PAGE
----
Is there a reason why Expressions are not subtyped?

When working with expressions I often find myself writing things like:

    if ex.head == :call 
    if ex.head == :tuple 

Code in Base is also full of that kind of pattern.

It would be much easier to write such code if there was a CallExpr, TupleExpr, etc. so that one can use dispatch rather than all these conditionals.

Is there some fundamental reason why this cannot be done, or is a bad idea to begin with ?

There was a little discussion about the possibility of making Expr parametric, with the expression type as its only parameter, for example Expr{:call}. As I recall, the core devs ultimately rejected the idea because it is no substitute for the kind of full-blown pattern matching which is needed for handling Julia’s AST (and presumably it would also be a ton of work).

It’s bad for performance.

These are used in the AST which is generally mixed of all the types (of expressions). If you make each type of expression it’s own type you’ll be just forcing dynamic dispatch on every operations on them.


@yuyichao is correct. The cost of runtime method lookup is high. If the compiler couldn’t infer which method will be called in advance, a good performance trick is to have only one method for each function. In such cases you’re explicitly avoiding dispatch.

Note that Meta has Meta.isexpr which may make your life more convenient.


Thanks, that makes sense. Maybe there’s some cases where the performance / code clarity tradeoff is worth it though. I might give it a try.

You’re prepared to fix Core.Compiler? And the Scheme code in src?

Independent of being hard, I really don’t think this will work. Play around a bit with adding dispatch to some key methods of JuliaInterpreter first and re-run the benchmarks, and I think you’ll see our concerns. For example you could rely on dispatch for these lines. (The isa(a, T) && meth(a) construct lets the compiler deduce which method of meth will be called.) You can think of this as “manual union splitting,” and it generates fast but ugly code.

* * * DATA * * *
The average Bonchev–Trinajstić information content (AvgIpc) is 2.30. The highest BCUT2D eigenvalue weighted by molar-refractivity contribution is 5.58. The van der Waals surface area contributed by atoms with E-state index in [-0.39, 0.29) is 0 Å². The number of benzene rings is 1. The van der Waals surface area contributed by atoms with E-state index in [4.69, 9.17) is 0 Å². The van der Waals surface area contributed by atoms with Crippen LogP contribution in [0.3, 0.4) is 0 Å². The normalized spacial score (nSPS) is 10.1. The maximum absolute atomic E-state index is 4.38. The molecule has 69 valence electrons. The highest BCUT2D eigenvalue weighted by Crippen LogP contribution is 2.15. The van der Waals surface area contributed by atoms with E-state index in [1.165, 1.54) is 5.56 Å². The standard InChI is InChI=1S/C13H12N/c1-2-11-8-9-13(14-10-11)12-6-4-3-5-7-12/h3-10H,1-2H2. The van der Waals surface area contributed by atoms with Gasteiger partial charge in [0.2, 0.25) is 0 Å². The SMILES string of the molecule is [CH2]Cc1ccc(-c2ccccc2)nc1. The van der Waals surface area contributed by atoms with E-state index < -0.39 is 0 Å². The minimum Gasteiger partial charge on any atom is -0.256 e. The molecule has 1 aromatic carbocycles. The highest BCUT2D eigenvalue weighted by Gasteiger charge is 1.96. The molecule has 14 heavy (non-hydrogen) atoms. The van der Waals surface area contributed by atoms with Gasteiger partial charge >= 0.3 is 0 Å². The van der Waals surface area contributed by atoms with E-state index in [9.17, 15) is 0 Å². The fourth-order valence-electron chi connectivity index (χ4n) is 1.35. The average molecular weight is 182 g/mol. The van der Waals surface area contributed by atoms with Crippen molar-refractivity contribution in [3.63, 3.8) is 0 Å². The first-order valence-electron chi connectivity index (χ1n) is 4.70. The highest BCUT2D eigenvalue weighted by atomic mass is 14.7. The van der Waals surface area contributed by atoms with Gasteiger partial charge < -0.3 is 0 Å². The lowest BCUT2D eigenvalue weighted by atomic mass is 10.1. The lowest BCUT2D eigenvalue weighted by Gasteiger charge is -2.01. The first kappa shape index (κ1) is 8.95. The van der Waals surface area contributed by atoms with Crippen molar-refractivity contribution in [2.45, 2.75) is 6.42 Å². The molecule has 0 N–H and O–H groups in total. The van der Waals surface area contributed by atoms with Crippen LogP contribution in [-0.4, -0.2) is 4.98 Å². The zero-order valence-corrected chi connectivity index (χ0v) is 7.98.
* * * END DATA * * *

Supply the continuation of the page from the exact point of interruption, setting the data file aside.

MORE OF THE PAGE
1 Like

I’m thinking more of building my own custom AST that I can convert an expression into and then work with, so I wouldn’t have to deal with internals. E.g. this seems to work quite well :

abstract type AbstractExpr end

econvert(::Type{T}, x) where T <: AbstractExpr = x
isa_expr(ex::Expr, ::Type{T}) where T <: AbstractExpr = false

struct ECall <: AbstractExpr
ECall(ex::Expr) = ECall(ex.args[1], ex.args[2:end])
isa_expr(ex::Expr, ::Type{ECall}) = ex.head == :call

function econvert(::Type{T}, ex::Expr) where T <: AbstractExpr
    for i in 1:length(ex.args)
        ex.args[i] = econvert(T, ex.args[i])
    isa_expr(ex,T) ? T(ex) : ex

ex = :(f(x, g(y)) = h(1,2,3))
ex = econvert(ECall, ex)

I can then dispatch on expression type, for example to collect the call names:

collect_calls!(exs::Vector, calls) =
    begin (a->collect_calls!(a, calls)).(exs); calls end

collect_calls!(ex::Expr, calls=[]) =
    collect_calls!(ex.args, calls)

function collect_calls!(ex::ECall, calls=[])
    collect_calls!(ex.args, calls)
collect_calls!(x, arg) = nothing

julia> collect_calls!(ex)
3-element Array{Any,1}:

That said my use case is mainly refactoring (e.g. extract all variables that are not assigned in an expression), so this doesn’t need to be super general.

CSTParser did this. Then it went back to all expressions having the same type for performance (